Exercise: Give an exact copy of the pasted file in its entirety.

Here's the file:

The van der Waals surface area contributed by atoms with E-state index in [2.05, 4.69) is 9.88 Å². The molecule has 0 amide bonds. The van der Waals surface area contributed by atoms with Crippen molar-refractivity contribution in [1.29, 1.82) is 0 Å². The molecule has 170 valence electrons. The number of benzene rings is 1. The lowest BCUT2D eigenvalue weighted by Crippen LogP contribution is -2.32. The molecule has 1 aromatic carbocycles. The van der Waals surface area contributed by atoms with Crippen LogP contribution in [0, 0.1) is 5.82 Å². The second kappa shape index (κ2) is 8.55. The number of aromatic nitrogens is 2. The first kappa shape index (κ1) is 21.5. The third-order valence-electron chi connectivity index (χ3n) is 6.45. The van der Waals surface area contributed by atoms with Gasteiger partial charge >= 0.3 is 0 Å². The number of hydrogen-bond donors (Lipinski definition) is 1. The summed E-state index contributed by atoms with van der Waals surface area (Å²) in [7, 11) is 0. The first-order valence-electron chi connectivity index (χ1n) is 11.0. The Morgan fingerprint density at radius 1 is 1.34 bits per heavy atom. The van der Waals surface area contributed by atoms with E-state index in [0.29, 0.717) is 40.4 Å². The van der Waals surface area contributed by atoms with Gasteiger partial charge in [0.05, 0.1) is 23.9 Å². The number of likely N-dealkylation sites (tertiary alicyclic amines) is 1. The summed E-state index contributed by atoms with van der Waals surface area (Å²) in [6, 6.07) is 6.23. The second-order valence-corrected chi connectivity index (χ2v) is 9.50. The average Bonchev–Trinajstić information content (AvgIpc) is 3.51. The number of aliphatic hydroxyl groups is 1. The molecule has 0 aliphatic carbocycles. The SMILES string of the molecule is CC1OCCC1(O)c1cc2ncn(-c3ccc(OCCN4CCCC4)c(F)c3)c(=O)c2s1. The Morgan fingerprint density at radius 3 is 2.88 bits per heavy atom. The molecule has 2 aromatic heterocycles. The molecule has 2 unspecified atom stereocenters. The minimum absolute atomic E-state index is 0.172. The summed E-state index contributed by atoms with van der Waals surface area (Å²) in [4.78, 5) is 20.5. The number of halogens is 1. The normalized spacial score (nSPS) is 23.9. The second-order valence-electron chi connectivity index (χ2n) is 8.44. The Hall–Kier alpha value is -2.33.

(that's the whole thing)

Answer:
The van der Waals surface area contributed by atoms with E-state index in [2.05, 4.69) is 9.88 Å². The molecule has 0 amide bonds. The van der Waals surface area contributed by atoms with Crippen molar-refractivity contribution in [1.29, 1.82) is 0 Å². The molecule has 170 valence electrons. The number of benzene rings is 1. The lowest BCUT2D eigenvalue weighted by Crippen LogP contribution is -2.32. The molecule has 1 aromatic carbocycles. The van der Waals surface area contributed by atoms with Crippen LogP contribution in [0, 0.1) is 5.82 Å². The second kappa shape index (κ2) is 8.55. The number of aromatic nitrogens is 2. The first kappa shape index (κ1) is 21.5. The third-order valence-electron chi connectivity index (χ3n) is 6.45. The van der Waals surface area contributed by atoms with Gasteiger partial charge >= 0.3 is 0 Å². The number of hydrogen-bond donors (Lipinski definition) is 1. The summed E-state index contributed by atoms with van der Waals surface area (Å²) in [7, 11) is 0. The first-order valence-electron chi connectivity index (χ1n) is 11.0. The Morgan fingerprint density at radius 1 is 1.34 bits per heavy atom. The van der Waals surface area contributed by atoms with E-state index in [0.29, 0.717) is 40.4 Å². The van der Waals surface area contributed by atoms with Gasteiger partial charge in [0.05, 0.1) is 23.9 Å². The number of likely N-dealkylation sites (tertiary alicyclic amines) is 1. The summed E-state index contributed by atoms with van der Waals surface area (Å²) in [6, 6.07) is 6.23. The second-order valence-corrected chi connectivity index (χ2v) is 9.50. The average Bonchev–Trinajstić information content (AvgIpc) is 3.51. The number of aliphatic hydroxyl groups is 1. The molecule has 0 aliphatic carbocycles. The SMILES string of the molecule is CC1OCCC1(O)c1cc2ncn(-c3ccc(OCCN4CCCC4)c(F)c3)c(=O)c2s1. The Morgan fingerprint density at radius 3 is 2.88 bits per heavy atom. The molecule has 2 aromatic heterocycles. The molecule has 2 unspecified atom stereocenters. The minimum absolute atomic E-state index is 0.172. The summed E-state index contributed by atoms with van der Waals surface area (Å²) in [4.78, 5) is 20.5. The number of halogens is 1. The normalized spacial score (nSPS) is 23.9. The second-order valence-electron chi connectivity index (χ2n) is 8.44. The Hall–Kier alpha value is -2.33.